Any biopharma company looking for a lot of help for drug development would do well to look closely at Singapore. Grants are available for R&D projects and technology training. Lower corporate taxes and even full tax exemption are available to the biopharma industry because it's considered a strategically important industry in the city-state. There's also an investment allowance to help pay for new technology.
Tenants have all but filled Singapore's Phase I development of 2 million sq. ft. of research and development space.
Bio*One Capital operates four life sciences funds with a $1.2 billion portfolio. Bio*One also operates a separate group that offers seed funding and early-stage development funds that will dispatch scientists and entrepreneurs to help new managers grow their businesses. The Singapore Economic Development Board can match third-party investments in early-stage operations dollar for dollar, up to $300,000. Investments ranging from $250,000 to $2 million in equity and convertible loans don't hurt.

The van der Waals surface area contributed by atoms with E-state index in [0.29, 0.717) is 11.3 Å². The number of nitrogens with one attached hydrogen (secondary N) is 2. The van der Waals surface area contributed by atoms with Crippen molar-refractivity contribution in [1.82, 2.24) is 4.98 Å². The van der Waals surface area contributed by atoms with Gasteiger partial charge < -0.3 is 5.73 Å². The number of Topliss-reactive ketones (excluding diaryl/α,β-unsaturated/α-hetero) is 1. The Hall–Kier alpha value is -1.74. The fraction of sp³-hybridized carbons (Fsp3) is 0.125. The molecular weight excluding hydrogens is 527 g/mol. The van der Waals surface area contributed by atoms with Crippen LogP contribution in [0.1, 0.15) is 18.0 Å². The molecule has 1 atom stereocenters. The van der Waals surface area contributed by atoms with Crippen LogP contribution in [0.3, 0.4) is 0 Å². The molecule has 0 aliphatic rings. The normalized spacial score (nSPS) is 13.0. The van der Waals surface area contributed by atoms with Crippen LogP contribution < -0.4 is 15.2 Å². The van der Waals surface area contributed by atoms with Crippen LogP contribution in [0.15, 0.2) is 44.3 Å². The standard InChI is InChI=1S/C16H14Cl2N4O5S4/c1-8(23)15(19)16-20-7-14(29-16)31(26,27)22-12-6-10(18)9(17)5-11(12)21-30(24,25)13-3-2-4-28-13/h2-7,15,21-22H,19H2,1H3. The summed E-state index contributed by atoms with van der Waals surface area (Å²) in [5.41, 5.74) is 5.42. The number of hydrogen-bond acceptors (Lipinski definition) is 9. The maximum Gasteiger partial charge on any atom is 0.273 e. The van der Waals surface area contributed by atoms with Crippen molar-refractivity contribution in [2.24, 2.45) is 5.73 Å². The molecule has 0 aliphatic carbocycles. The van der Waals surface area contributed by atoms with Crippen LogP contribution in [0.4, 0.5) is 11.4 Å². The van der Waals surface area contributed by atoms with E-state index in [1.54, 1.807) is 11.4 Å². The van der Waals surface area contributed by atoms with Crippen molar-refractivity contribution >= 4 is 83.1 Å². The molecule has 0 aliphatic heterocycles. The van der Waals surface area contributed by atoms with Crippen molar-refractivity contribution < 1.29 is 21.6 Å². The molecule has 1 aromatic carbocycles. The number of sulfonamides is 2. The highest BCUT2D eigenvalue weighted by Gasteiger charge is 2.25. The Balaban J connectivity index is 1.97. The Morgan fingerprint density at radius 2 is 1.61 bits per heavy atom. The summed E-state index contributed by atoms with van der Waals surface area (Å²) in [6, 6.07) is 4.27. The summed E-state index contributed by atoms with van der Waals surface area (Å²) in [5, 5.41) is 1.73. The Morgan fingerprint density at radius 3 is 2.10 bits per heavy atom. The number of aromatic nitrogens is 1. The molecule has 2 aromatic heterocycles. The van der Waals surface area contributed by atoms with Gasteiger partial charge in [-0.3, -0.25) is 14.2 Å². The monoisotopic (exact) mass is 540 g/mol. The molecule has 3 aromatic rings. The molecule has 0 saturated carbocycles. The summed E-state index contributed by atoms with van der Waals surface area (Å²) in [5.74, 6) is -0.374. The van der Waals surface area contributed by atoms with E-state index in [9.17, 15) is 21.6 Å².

These are all good reasons why Singapore's Biopolis has been booming. Tenants have all but filled its Phase I development of 2 million sq. ft. of research and development space, and builders have broken ground on Phase II--400,000 sq. ft. of space for biopharma activities. That activity has drawn a lot of the big pharma companies--GSK, for example, recently started building a $115 million pilot plant for experimental drugs--but the tiny country may also prove a haven for smaller companies as well.